Many of us dream about one day just checking out and heading into the hills to live a life of the mountain man. Others often live with the nagging question “I wonder if I could really stay out there for an extended amount of time and live by my wits?” Most will never get to realize their dream, while others will drop out before they start. But there is one person who had this dream and finally one day was able to realize it, putting himself to the ultimate test—heading into the Alaskan Wilderness with no food and foraging, hunting and fishing his way through 70 days.
I believe it was early 2010 sometime and I was on business at JFTB (Joint Forces Training Base) Los Alamitos. After a long day in the field, a group of us went to the pub on base for a much needed drink and meal. The pub is a little unique in that it has an outside patio with gas grills set up where one can grill up their own food, have a drink, and watch the military aircraft come and go.
I decided to grill up some chicken, knowing well my chicken grilling skills always seemed to leave the chicken on the dry side. But hey, I was hungry and chicken is what I was craving. When I ordered up a breast to toss on the grill, the bar maiden asked if I would like it marinated for about 20 minutes first. “Why not”. I watched her as she proceeded to pour out a healthy dose of teriyaki sauce in a shallow bowl, followed by Guinness straight from the tap. To this she immersed the chicken breast and set it aside.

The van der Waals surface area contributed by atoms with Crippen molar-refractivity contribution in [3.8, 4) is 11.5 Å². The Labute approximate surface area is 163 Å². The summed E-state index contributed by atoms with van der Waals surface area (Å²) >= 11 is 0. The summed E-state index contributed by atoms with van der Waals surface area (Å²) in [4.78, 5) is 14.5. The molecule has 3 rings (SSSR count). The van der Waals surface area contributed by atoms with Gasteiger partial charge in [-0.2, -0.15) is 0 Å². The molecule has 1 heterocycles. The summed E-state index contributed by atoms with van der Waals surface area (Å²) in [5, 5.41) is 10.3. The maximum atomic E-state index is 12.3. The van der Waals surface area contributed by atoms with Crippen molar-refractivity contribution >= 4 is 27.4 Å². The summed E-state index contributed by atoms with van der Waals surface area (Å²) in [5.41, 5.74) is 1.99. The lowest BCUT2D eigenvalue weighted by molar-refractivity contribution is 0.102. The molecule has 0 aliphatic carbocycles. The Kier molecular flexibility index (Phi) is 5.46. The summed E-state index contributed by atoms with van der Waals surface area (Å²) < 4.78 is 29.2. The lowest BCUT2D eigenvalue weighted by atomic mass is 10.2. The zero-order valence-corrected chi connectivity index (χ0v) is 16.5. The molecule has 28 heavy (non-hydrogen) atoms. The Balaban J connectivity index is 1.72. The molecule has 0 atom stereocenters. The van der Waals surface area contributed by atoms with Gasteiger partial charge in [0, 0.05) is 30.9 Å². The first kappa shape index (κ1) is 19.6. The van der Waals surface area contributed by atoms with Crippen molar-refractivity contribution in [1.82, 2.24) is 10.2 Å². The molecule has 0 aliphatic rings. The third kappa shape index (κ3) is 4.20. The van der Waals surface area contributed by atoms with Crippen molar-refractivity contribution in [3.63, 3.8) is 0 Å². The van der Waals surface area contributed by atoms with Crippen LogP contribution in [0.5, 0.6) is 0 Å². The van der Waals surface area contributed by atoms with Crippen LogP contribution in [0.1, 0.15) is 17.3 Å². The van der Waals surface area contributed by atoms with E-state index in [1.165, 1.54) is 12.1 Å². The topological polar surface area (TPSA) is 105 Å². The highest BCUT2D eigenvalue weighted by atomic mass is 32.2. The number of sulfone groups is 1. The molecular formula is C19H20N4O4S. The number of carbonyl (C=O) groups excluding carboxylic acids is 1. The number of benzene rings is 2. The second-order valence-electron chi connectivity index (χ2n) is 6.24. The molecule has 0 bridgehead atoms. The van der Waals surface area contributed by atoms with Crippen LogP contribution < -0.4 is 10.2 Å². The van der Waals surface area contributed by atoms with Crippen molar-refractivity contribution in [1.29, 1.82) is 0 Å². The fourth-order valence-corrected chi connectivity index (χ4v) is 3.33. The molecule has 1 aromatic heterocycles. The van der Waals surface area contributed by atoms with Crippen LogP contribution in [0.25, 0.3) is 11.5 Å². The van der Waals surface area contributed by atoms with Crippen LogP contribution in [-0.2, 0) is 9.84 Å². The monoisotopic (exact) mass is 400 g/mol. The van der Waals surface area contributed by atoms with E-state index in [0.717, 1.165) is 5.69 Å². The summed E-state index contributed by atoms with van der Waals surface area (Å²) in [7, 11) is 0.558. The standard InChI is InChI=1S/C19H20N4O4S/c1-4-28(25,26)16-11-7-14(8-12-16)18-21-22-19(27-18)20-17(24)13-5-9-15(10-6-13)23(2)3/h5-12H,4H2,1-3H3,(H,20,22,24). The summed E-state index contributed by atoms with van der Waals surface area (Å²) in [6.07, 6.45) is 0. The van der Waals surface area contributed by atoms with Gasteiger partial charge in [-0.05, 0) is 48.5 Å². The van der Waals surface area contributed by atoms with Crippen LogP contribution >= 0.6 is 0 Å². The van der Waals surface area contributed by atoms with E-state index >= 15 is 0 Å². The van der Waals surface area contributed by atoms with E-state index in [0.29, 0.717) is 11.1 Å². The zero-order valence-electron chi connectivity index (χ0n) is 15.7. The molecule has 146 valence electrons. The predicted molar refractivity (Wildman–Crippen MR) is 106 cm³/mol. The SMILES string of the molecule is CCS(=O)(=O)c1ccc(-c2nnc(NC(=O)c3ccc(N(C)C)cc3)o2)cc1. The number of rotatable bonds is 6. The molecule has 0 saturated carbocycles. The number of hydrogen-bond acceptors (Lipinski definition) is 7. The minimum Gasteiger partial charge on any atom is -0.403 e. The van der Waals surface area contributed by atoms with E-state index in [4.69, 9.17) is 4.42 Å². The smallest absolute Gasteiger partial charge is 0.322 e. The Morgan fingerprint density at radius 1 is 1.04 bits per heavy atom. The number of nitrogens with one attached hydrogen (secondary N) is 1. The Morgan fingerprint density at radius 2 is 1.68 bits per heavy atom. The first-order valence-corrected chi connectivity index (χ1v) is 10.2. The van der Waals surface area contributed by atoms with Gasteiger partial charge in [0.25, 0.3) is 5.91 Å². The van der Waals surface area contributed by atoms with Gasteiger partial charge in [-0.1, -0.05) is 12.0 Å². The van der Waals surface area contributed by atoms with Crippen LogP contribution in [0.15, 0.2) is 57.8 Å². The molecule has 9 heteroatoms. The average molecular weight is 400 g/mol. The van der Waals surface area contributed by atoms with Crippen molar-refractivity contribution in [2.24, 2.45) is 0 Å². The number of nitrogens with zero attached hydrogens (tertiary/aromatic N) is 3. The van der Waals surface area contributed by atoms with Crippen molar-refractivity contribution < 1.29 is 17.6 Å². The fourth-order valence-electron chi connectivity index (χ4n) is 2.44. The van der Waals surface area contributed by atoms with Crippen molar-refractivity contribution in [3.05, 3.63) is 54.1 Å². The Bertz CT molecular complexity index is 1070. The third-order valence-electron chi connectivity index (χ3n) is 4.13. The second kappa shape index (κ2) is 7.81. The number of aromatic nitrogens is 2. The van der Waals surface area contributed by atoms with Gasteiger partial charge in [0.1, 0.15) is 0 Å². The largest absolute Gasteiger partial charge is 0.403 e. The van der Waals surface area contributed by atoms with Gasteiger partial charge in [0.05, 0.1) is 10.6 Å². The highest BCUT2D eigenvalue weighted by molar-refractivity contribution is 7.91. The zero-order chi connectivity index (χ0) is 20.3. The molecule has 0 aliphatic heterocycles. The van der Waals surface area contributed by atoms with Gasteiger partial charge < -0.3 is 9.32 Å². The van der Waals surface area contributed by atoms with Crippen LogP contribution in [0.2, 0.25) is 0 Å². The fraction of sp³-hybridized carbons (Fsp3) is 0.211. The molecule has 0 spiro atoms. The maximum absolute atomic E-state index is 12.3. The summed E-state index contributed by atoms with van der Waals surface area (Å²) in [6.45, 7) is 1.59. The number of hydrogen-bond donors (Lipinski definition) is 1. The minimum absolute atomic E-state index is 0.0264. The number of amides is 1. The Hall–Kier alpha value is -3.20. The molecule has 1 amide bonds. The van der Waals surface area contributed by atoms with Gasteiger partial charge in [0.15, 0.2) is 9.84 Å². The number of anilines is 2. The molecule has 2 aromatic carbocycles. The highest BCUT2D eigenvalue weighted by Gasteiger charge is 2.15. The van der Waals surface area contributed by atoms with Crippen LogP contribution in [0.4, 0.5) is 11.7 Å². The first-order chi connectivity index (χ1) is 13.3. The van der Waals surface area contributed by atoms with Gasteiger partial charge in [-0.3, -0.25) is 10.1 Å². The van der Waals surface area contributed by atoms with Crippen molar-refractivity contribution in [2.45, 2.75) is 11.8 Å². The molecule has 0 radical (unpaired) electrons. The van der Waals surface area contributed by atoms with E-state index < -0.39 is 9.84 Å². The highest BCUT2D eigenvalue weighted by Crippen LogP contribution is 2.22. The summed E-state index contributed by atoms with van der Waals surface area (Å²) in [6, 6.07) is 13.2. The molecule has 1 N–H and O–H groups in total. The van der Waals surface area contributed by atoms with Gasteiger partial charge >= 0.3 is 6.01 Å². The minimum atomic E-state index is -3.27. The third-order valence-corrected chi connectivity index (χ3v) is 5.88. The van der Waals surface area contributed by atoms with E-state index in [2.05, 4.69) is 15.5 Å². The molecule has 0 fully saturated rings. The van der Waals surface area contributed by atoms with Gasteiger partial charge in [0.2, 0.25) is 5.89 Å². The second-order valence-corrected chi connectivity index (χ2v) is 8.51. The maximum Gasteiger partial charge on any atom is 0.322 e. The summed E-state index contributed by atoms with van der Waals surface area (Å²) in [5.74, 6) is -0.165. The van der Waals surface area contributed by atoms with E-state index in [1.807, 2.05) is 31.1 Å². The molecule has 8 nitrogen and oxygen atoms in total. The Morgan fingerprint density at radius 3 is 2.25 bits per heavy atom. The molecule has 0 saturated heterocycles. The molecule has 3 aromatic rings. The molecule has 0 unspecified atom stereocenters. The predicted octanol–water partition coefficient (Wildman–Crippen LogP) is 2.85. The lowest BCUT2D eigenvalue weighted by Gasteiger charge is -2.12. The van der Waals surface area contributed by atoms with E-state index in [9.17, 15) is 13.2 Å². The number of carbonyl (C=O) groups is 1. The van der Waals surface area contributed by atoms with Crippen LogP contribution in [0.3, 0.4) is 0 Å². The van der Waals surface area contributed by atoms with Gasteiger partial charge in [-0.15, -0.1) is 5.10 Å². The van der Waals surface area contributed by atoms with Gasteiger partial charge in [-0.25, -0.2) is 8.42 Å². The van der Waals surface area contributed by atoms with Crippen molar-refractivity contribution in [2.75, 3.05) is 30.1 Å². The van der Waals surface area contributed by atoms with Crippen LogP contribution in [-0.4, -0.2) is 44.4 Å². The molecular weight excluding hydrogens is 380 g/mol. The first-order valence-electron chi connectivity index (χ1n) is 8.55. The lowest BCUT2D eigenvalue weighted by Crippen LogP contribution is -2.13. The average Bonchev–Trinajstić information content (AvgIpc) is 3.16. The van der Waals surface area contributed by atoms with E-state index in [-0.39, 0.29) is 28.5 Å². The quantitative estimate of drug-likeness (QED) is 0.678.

To this day I can not forget how juicy and tender that chicken was after I pulled it off the grill. Sure, I seasoned it with a bit of salt and pepper and some other things once on the grill, but the sweetness of the teriyaki and beer really made a difference.
Last year I wrote an article about the documentary “Happy People, a Year in the Taiga“. The documentary follows Siberian trappers as they make a life in the Taiga. Sometime back, the documentary was broken down into four separate one…
Here is an eye opening account of what many of us already knew. Cody Lundin Pretty much dismantles the Survival TV business brick by Brick.
It’s a fairly long Story, but well worth the read, covering all the shows, not just Dual survival. It does talk of all the shenanigans the producers pulled and attempted to pull on the Cody and his cohost, however.
On the wall of a tiny wood cabin outside Prescott, Arizona, hangs a large poster of Cody Lundin staring intensely with a thin half-smile. Below him is a quote: “Learn survival skills from an expert.” Lundin was one of the stars of the Discovery Channel series Dual Survivalfor three and a half of the show’s first four seasons, until he departed abruptly late last year. He has been a survival instructor, running his Aboriginal Living Skills School, since the early ’90s. This cabin is ostensibly the school’s store, though there’s little for sale beyond some knives, a few magnesium fire-starters, and small tubes of AfterBite.
Most folks don’t know who Horace Kephart is, but to a lot of us he embodies what traditional camping is—a time when leather and canvas were synonymous with camping.
Horace Kephart, undoubtedly, romanticized camping with his book, “Camping and Woodcraft”, written in such prose as to spark the imagination of any young person in the field of camping.